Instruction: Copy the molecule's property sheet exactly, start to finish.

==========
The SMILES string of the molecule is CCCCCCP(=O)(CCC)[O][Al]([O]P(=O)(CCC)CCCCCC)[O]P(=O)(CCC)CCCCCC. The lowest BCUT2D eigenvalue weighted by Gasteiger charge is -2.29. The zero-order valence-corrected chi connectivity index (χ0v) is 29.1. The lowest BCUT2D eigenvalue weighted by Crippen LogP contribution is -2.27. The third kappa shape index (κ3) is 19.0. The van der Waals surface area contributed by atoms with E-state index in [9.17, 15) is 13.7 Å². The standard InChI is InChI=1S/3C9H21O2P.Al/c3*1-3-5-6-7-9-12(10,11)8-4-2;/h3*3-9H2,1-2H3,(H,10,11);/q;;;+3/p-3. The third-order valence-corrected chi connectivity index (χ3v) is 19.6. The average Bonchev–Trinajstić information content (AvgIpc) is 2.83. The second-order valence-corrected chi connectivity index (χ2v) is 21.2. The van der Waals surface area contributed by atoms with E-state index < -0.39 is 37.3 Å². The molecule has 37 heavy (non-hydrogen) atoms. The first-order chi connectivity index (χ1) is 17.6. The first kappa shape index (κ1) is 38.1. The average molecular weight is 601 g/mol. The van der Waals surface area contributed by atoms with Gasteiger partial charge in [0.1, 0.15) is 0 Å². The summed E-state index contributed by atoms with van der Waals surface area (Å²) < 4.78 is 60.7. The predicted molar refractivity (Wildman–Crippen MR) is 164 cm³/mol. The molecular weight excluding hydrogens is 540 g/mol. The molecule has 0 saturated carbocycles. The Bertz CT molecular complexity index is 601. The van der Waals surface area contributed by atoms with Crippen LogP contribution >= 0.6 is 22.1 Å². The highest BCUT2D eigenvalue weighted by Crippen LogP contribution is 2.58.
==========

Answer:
The SMILES string of the molecule is CCCCCCP(=O)(CCC)[O][Al]([O]P(=O)(CCC)CCCCCC)[O]P(=O)(CCC)CCCCCC. The lowest BCUT2D eigenvalue weighted by Gasteiger charge is -2.29. The zero-order valence-corrected chi connectivity index (χ0v) is 29.1. The lowest BCUT2D eigenvalue weighted by Crippen LogP contribution is -2.27. The third kappa shape index (κ3) is 19.0. The van der Waals surface area contributed by atoms with E-state index in [9.17, 15) is 13.7 Å². The standard InChI is InChI=1S/3C9H21O2P.Al/c3*1-3-5-6-7-9-12(10,11)8-4-2;/h3*3-9H2,1-2H3,(H,10,11);/q;;;+3/p-3. The third-order valence-corrected chi connectivity index (χ3v) is 19.6. The average Bonchev–Trinajstić information content (AvgIpc) is 2.83. The second-order valence-corrected chi connectivity index (χ2v) is 21.2. The van der Waals surface area contributed by atoms with E-state index < -0.39 is 37.3 Å². The molecule has 37 heavy (non-hydrogen) atoms. The first-order chi connectivity index (χ1) is 17.6. The first kappa shape index (κ1) is 38.1. The average molecular weight is 601 g/mol. The van der Waals surface area contributed by atoms with Gasteiger partial charge in [0.1, 0.15) is 0 Å². The summed E-state index contributed by atoms with van der Waals surface area (Å²) < 4.78 is 60.7. The predicted molar refractivity (Wildman–Crippen MR) is 164 cm³/mol. The molecular weight excluding hydrogens is 540 g/mol. The molecule has 0 saturated carbocycles. The Bertz CT molecular complexity index is 601. The van der Waals surface area contributed by atoms with Crippen LogP contribution >= 0.6 is 22.1 Å². The highest BCUT2D eigenvalue weighted by Crippen LogP contribution is 2.58.